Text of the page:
Employee Resource Groups (ERGs) have been a hot topic for Ethos in the last quarter. Initially, many organizations hit their diversity, equity, and inclusion initiatives hard. However, as results took longer and longer to achieve, and employees and leaders become fatigued from running, measuring, and reporting on initiatives, interest in employee resource groups is at an inflection point.
This is extremely common. DEI is hard work. Extremely hard work. Often, the results that people expect from their DEI employee resource groups are unrealistic. Many of the initiatives they take on to improve inclusion and equity aren’t applauded because they have not contributed to visual diversity in the office. While employee resource group deliverables like culture codes, 360 feedback integration, engagement surveys, and gender-neutral bathrooms are huge milestones in inclusion and equity in an organizational ecosystem, they don’t have the punch that a lot of employees expect.
Our CEO, Alida Miranda-Wolff, has done a lot of work and research on employee resource groups and affinity groups and recently launched a blog series on best practices to build them in a company. If you’re not ready for full-on planning of your employee resource group yet, we thought we’d start with the fundamentals to help you gain your bearings.
What Is an Employee Resource Group?
To start with, what is an employee resource group? They can also be referred to as affinity groups, business resource groups, or simply committees or task forces. Essentially, there are two different kinds of employee resource groups:
- The first is a collection of employees who share similar backgrounds or personal characteristics and use the space to build interpersonal and business relationships. These groups help the individual employees find connection, support, and empathy in the organization with those who share similar backgrounds or experiences. This could be groups formed from members of the LBTQIA2+ community, African-American community, Latinx community, veterans, or parents. They can even be formed on a smaller scale, like Slack communities with individuals from the same neighborhood, people with pets, bikers, gamers, and so on.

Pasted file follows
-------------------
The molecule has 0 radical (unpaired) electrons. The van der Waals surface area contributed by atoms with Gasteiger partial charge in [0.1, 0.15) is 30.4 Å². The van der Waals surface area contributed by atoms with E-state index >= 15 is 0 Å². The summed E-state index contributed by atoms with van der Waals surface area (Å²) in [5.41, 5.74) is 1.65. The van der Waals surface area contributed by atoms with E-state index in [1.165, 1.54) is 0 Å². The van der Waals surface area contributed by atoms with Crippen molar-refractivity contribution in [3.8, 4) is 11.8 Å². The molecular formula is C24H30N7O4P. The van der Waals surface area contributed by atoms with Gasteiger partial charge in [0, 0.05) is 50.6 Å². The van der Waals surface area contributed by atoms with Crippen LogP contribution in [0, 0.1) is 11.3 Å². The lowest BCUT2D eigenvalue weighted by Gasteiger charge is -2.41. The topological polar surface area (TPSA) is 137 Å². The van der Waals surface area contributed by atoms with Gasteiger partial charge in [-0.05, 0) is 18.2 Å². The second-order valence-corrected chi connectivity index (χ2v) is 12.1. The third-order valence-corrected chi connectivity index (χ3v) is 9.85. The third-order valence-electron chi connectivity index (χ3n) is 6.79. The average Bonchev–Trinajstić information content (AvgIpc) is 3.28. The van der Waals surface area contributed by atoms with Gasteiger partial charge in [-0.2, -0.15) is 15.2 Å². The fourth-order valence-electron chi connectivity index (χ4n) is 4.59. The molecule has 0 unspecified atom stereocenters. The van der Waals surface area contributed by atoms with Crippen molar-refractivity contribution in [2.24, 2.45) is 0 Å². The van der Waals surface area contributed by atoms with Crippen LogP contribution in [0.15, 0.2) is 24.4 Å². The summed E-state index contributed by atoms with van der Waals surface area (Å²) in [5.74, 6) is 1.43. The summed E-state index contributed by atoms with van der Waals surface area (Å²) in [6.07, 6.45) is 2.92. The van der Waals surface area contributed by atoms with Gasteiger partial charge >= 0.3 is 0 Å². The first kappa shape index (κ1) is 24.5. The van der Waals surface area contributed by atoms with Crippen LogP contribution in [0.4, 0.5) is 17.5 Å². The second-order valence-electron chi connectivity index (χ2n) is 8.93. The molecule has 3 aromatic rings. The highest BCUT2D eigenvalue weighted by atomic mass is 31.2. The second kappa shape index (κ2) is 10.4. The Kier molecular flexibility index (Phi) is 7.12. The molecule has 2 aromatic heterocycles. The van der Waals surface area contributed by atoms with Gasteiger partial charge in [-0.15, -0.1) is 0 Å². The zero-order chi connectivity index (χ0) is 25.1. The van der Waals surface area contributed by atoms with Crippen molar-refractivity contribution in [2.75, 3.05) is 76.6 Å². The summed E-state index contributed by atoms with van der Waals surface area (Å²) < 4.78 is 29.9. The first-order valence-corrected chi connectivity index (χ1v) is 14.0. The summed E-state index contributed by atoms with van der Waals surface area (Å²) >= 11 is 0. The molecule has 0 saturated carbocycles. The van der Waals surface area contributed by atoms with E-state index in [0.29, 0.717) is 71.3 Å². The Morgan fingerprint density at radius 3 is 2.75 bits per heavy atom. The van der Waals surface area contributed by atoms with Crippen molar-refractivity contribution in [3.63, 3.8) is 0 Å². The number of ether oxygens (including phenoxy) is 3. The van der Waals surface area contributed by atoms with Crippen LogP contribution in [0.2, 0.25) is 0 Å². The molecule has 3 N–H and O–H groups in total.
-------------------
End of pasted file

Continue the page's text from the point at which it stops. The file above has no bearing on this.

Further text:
- The second kind of employee resource group is more engaged with strategy and business outcomes of the organization. At Ethos, we help organize DEI and Inclusion employee resource groups who not only provide the connection, support, and empathy but also build roadmaps and initiatives to help guide the business to specific outcomes that lead to more inclusive and equitable practices.
Benefits of Employee Resource Groups
There are a wide variety of benefits to joining an employee resource group. First off is community. These groups provide outlets, support, and friendship for those just joining an organization. Relationships can be built. As time passes, often those you built relationships with can be supportive as you move in the organization, provide guidance on your career, and even be helpful in significant events in your personal life.
Beyond the interpersonal, however, the employee resource groups working on broader strategic initiatives provide a plethora of opportunities to grow professionally — from learning project management skills, working on executive presence, developing written and oral communication skills, strategic thinking, and much more.
Employee Resource Groups Structures
The structure of an employee resource group can vary depending on the needs of the group. If it’s a social group run in Slack, there may be no formal structure. It may simply consist of volunteers who organize outside events to better engage the employee resource group’s population.
If your employee resource group is more strategic and working toward business outcomes, we recommend a more formalized structure. Not only a chairperson or co-chairs to guide committee activity but also a leadership or c-suite sponsor to help the employee resource group and provide guidance on connection and support from HR and finance. These relationships help keep the employee resource group focused and make sure it has leadership support, especially for larger initiatives or those key results that require organizational dollars to be effective.
Employee Resource Groups Best Practices
For those employee resource groups founded on common interest and invested in the development of a community, the most important role for its members is to be inclusive, encouraging, and helpful. As new members join the organization, it’s crucial to offer these spaces to those who need connection and support, especially in the middle of a large transition like a change in job.
Employee resource groups working on broader organizational and strategic initiatives have a much harder path ahead of them. To be effective, they must not only have an effective structure so that projects can be delegated and completed but also a clear strategy and vision so that the work they do can be project managed and tied to clear strategic outcomes.
As always, if you need any assistance planning out your employee resource groups, don’t hesitate to reach out to [email protected]. We are happy to help you strategize how to use these groups to be effective, supportive, and collaborative. We know that building employee resource groups can be energizing but that it often can turn into fatigue and a struggle to keep the group and the organization engaged. We are happy to help you tackle these hurdles to ensure your groups are as successful as possible.